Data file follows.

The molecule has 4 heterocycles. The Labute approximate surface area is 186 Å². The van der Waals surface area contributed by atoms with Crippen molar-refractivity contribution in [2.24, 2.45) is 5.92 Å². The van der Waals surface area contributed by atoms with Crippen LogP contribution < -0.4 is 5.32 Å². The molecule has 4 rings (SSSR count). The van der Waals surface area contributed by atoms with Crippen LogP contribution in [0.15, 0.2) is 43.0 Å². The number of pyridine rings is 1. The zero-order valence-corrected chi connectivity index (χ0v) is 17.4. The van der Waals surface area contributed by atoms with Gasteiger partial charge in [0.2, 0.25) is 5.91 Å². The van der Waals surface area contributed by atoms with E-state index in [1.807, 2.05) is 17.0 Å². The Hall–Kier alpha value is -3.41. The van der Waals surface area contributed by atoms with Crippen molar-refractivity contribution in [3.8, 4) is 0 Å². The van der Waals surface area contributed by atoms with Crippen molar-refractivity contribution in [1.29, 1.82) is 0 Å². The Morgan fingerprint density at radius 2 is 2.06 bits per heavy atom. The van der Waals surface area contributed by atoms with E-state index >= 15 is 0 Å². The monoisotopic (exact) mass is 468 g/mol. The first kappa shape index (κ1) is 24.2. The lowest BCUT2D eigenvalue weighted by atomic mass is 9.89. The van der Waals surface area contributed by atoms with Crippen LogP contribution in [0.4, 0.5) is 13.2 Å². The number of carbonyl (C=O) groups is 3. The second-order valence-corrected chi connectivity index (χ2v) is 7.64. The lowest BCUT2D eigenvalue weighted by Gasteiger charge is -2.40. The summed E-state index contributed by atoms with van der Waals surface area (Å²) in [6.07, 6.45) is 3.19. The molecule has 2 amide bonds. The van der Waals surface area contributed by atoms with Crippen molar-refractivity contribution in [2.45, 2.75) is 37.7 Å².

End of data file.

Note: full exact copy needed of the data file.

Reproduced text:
The molecule has 4 heterocycles. The Labute approximate surface area is 186 Å². The van der Waals surface area contributed by atoms with Crippen molar-refractivity contribution in [2.24, 2.45) is 5.92 Å². The van der Waals surface area contributed by atoms with Crippen LogP contribution < -0.4 is 5.32 Å². The molecule has 4 rings (SSSR count). The van der Waals surface area contributed by atoms with Crippen LogP contribution in [0.15, 0.2) is 43.0 Å². The number of pyridine rings is 1. The zero-order valence-corrected chi connectivity index (χ0v) is 17.4. The van der Waals surface area contributed by atoms with Gasteiger partial charge in [0.2, 0.25) is 5.91 Å². The van der Waals surface area contributed by atoms with E-state index in [1.807, 2.05) is 17.0 Å². The Hall–Kier alpha value is -3.41. The van der Waals surface area contributed by atoms with Crippen molar-refractivity contribution in [3.8, 4) is 0 Å². The van der Waals surface area contributed by atoms with Crippen molar-refractivity contribution in [1.29, 1.82) is 0 Å². The Morgan fingerprint density at radius 2 is 2.06 bits per heavy atom. The van der Waals surface area contributed by atoms with E-state index >= 15 is 0 Å². The monoisotopic (exact) mass is 468 g/mol. The first kappa shape index (κ1) is 24.2. The lowest BCUT2D eigenvalue weighted by atomic mass is 9.89. The van der Waals surface area contributed by atoms with Crippen LogP contribution in [0.4, 0.5) is 13.2 Å². The number of carbonyl (C=O) groups is 3. The second-order valence-corrected chi connectivity index (χ2v) is 7.64. The lowest BCUT2D eigenvalue weighted by Gasteiger charge is -2.40. The summed E-state index contributed by atoms with van der Waals surface area (Å²) in [6.07, 6.45) is 3.19. The molecule has 2 amide bonds. The van der Waals surface area contributed by atoms with Crippen molar-refractivity contribution in [2.45, 2.75) is 37.7 Å².